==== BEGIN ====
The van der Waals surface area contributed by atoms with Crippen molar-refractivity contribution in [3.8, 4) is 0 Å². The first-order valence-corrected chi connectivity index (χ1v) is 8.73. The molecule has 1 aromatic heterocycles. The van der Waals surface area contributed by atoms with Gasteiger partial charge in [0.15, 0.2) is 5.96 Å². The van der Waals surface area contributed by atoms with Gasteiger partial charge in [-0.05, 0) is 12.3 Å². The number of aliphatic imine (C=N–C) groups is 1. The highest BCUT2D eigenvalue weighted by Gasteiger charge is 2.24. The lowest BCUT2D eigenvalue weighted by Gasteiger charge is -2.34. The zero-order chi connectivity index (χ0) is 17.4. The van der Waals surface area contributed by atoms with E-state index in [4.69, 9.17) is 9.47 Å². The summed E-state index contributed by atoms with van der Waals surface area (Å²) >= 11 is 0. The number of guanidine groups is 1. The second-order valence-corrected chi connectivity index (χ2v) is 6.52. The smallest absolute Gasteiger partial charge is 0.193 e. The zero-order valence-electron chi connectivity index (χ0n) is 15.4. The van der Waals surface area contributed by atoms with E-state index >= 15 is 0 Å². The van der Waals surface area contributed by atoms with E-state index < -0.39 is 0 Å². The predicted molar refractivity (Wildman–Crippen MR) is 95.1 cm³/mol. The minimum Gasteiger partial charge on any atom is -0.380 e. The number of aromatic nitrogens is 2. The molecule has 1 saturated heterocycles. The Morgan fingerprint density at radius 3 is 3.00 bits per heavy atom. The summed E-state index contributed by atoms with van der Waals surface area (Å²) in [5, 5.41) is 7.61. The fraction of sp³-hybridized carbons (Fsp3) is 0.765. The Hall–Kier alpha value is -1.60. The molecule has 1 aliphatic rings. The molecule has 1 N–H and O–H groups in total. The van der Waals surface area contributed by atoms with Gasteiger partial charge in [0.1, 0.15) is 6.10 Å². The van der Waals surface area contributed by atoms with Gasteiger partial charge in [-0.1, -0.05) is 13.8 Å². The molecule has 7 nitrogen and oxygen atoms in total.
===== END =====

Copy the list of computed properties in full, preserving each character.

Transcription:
The van der Waals surface area contributed by atoms with Crippen molar-refractivity contribution in [3.8, 4) is 0 Å². The first-order valence-corrected chi connectivity index (χ1v) is 8.73. The molecule has 1 aromatic heterocycles. The van der Waals surface area contributed by atoms with Gasteiger partial charge in [0.15, 0.2) is 5.96 Å². The van der Waals surface area contributed by atoms with Gasteiger partial charge in [-0.05, 0) is 12.3 Å². The number of aliphatic imine (C=N–C) groups is 1. The highest BCUT2D eigenvalue weighted by Gasteiger charge is 2.24. The lowest BCUT2D eigenvalue weighted by Gasteiger charge is -2.34. The zero-order chi connectivity index (χ0) is 17.4. The van der Waals surface area contributed by atoms with E-state index in [4.69, 9.17) is 9.47 Å². The summed E-state index contributed by atoms with van der Waals surface area (Å²) >= 11 is 0. The number of guanidine groups is 1. The second-order valence-corrected chi connectivity index (χ2v) is 6.52. The smallest absolute Gasteiger partial charge is 0.193 e. The zero-order valence-electron chi connectivity index (χ0n) is 15.4. The van der Waals surface area contributed by atoms with E-state index >= 15 is 0 Å². The van der Waals surface area contributed by atoms with E-state index < -0.39 is 0 Å². The predicted molar refractivity (Wildman–Crippen MR) is 95.1 cm³/mol. The minimum Gasteiger partial charge on any atom is -0.380 e. The number of aromatic nitrogens is 2. The molecule has 1 saturated heterocycles. The Morgan fingerprint density at radius 3 is 3.00 bits per heavy atom. The summed E-state index contributed by atoms with van der Waals surface area (Å²) in [5, 5.41) is 7.61. The fraction of sp³-hybridized carbons (Fsp3) is 0.765. The Hall–Kier alpha value is -1.60. The molecule has 1 aliphatic rings. The molecule has 1 N–H and O–H groups in total. The van der Waals surface area contributed by atoms with Gasteiger partial charge in [0.1, 0.15) is 6.10 Å². The van der Waals surface area contributed by atoms with Gasteiger partial charge in [-0.1, -0.05) is 13.8 Å². The molecule has 7 nitrogen and oxygen atoms in total.